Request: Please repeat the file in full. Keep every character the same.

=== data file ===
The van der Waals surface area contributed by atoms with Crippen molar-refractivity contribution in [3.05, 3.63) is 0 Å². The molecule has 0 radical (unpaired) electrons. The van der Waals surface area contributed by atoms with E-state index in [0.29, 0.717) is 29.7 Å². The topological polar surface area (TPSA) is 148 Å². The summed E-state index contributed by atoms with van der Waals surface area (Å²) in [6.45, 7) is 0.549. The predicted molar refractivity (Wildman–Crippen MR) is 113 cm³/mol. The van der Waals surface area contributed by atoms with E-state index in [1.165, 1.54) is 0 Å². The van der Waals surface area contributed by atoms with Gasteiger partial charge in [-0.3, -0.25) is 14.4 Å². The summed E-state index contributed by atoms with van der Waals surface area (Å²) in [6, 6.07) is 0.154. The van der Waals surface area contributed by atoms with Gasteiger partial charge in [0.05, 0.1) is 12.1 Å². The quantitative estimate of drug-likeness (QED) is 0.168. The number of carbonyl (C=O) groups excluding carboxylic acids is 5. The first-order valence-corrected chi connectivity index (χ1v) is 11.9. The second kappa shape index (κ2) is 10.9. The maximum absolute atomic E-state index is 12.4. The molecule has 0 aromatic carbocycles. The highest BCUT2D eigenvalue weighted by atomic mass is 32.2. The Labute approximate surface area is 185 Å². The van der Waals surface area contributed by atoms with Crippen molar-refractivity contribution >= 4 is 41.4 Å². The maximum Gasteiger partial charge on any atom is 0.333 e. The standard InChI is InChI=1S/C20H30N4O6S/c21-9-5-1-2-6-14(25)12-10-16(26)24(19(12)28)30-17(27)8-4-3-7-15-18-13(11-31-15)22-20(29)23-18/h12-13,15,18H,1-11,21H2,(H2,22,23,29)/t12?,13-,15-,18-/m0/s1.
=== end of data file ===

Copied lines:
The van der Waals surface area contributed by atoms with Crippen molar-refractivity contribution in [3.05, 3.63) is 0 Å². The molecule has 0 radical (unpaired) electrons. The van der Waals surface area contributed by atoms with E-state index in [0.29, 0.717) is 29.7 Å². The topological polar surface area (TPSA) is 148 Å². The summed E-state index contributed by atoms with van der Waals surface area (Å²) in [6.45, 7) is 0.549. The predicted molar refractivity (Wildman–Crippen MR) is 113 cm³/mol. The van der Waals surface area contributed by atoms with E-state index in [1.165, 1.54) is 0 Å². The van der Waals surface area contributed by atoms with Gasteiger partial charge in [-0.3, -0.25) is 14.4 Å². The summed E-state index contributed by atoms with van der Waals surface area (Å²) in [6, 6.07) is 0.154. The van der Waals surface area contributed by atoms with Gasteiger partial charge in [0.05, 0.1) is 12.1 Å². The quantitative estimate of drug-likeness (QED) is 0.168. The number of carbonyl (C=O) groups excluding carboxylic acids is 5. The first-order valence-corrected chi connectivity index (χ1v) is 11.9. The second kappa shape index (κ2) is 10.9. The maximum absolute atomic E-state index is 12.4. The molecule has 0 aromatic carbocycles. The highest BCUT2D eigenvalue weighted by atomic mass is 32.2. The Labute approximate surface area is 185 Å². The van der Waals surface area contributed by atoms with Crippen molar-refractivity contribution >= 4 is 41.4 Å². The maximum Gasteiger partial charge on any atom is 0.333 e. The standard InChI is InChI=1S/C20H30N4O6S/c21-9-5-1-2-6-14(25)12-10-16(26)24(19(12)28)30-17(27)8-4-3-7-15-18-13(11-31-15)22-20(29)23-18/h12-13,15,18H,1-11,21H2,(H2,22,23,29)/t12?,13-,15-,18-/m0/s1.